Augustus Young’s ‘Storytime’ and New Ireland

The first part of Augustus Young’s work of autofiction is set at a very specific time in Ireland’s contemporary history, in 1998, when the Tour de France had come to the South. It can be a cliché in academic (or pseudo-academic) discourse to identify a particular time as a turning point, a time of transition, internal contradiction etc, but nevertheless 1998 can be productively viewed as such and this comes through in Storytime.

In 1998, Ireland’s growth rate reached 11% and its traffic had just reached two-thirds of the European average. Much of Young’s observations turn on some sense of Ireland becoming an international state, taking its place on the world stage, a moment that is emphasised by the presence of an internationally recognised competition taking place within its borders. Even a policeman that Young briefly engages in conversation seems to be aware of the significance of this cultural moment and remarks to Young, with one eye to the sacred and the other to the secular, that: “the tour is the best thing that has happened since John F. Kennedy’s visit. The eyes of the world are on Ireland and the people have risen to the occasion…Men, women and children. I have not seen the like since the Marian year.”

Of course, this onward thrust of modernisation is tempered by reminders of the past, with the tragedy of the Omagh bombing taking place later in the year. One hesitates in framing these events as time-warps, defective occurrences running in opposition to the over-optimistic view of ‘New Ireland’ when it is still part of our political discourse today. At the same time however, we have B*Witched reaching number 9 in the US and The Corrs going quadruple platinum in Australia.

Young is sceptical that this marks some kind of sea change for the Irish and that the nation can now be said to have a grown-up view of itself. Sitting in a pub Young notes the following: “The bar is crammed with young and old, male and female, sonorously pissed. Backs to the screen. Palls of tobacco smoke obscure the picture, sound deafened by outbursts of laughter and singing.” He dismisses the preparation for the Tour as a ‘tidy towns competition.’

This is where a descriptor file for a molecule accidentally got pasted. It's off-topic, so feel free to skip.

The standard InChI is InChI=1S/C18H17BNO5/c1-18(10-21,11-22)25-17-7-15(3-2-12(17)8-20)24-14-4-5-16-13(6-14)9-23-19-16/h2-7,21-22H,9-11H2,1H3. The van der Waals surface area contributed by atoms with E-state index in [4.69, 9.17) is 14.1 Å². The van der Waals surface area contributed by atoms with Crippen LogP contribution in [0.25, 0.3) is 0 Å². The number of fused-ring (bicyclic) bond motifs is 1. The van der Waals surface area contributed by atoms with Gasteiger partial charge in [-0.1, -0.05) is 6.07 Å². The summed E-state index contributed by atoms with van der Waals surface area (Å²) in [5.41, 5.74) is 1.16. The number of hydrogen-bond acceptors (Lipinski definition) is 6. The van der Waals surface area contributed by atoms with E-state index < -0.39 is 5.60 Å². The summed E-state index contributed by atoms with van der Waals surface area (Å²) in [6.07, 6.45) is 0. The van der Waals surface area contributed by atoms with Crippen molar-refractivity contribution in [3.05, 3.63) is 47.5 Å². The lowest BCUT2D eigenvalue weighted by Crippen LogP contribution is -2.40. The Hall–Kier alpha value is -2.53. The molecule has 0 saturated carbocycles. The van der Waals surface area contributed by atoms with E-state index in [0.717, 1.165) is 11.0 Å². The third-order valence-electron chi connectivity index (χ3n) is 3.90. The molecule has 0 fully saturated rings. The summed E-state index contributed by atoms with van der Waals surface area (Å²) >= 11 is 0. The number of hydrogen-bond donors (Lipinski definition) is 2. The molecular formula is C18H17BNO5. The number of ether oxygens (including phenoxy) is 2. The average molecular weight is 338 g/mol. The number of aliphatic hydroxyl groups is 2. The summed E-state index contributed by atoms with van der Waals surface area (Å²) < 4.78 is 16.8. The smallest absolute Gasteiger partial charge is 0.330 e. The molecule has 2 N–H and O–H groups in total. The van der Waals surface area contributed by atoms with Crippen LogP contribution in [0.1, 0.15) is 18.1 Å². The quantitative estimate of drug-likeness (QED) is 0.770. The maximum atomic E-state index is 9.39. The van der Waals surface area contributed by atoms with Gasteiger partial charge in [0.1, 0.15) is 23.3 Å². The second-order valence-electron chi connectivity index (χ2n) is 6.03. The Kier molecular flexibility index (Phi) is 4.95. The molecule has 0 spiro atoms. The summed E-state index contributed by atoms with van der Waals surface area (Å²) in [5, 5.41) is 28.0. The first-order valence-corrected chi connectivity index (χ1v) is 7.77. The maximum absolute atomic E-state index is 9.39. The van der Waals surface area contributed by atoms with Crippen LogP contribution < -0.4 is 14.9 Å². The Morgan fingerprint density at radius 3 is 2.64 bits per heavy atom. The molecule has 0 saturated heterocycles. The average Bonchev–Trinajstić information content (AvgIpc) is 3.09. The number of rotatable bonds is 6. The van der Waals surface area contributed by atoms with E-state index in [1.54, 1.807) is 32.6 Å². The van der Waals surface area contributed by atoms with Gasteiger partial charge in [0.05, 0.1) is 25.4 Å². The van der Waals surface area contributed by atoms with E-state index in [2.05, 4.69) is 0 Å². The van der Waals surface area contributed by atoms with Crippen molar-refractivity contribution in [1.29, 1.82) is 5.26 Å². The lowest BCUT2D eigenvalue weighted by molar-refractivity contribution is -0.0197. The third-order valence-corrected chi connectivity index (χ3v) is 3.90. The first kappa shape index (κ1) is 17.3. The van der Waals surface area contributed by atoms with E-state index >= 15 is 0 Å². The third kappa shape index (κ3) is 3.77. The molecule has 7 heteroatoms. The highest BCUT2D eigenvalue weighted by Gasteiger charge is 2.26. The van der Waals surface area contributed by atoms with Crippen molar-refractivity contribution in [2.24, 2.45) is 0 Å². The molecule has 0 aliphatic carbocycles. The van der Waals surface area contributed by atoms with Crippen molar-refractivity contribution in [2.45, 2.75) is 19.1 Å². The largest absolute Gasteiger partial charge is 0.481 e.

Fortunately, Young does not record mourn for a pastoral ideal of Ireland’s past; he records no nostalgia for a primarily rural society that no longer exists and his criticism of this tendency in Irish letters is present throughout Storytime, most notably in the image of abandoned villages with well-kept cemeteries.

In this paradoxical society, simultaneously mercantilist and globalised while retaining a penchant for fetishising the dead, Young casts himself as a misfit’s misfit, reminiscent of Patrick Kavanagh’s own diagnosis of the country’s woes in the fifties in ‘A Wreath for Thomas Moore’s statue: “The cowardice of Ireland is in his statue/No poet’s honoured when they wreathe this stone/An old shopkeeper who has dealt in the marrowbone of his neighbours looks at you/Dim-eyed, degenerate, he is admiring his god.” Young also shares Kavanagh’s wish to repudiate his role as a poet, preferring the image of the writer as a word mechanic, like Kavanagh’s ploughman: “’I’d rather not be stereotyped as a ‘writer.’ I’m a maker of verbal things, a handyman with words who fashions books.’”

Irish literary history is peppered with such iconoclasts, Kavanagh and Young are certainly not the only ones who hold the reading public in contempt for their ignorance and by condemning the Irish for being too materialistic they probably make themselves the norm rather than exception. (Thinking here of Yeats’ ‘greasy till’ and Joyce’s ‘their land a pawnshop’). The redeeming features for both consists in the subtle links made between their publicly expressed venom and their vulnerability, which makes itself apparent in Young’s more reflective, private moments, but not when among others, nor when admonishing attendees at a literary festival for not having more cosmopolitan tastes.

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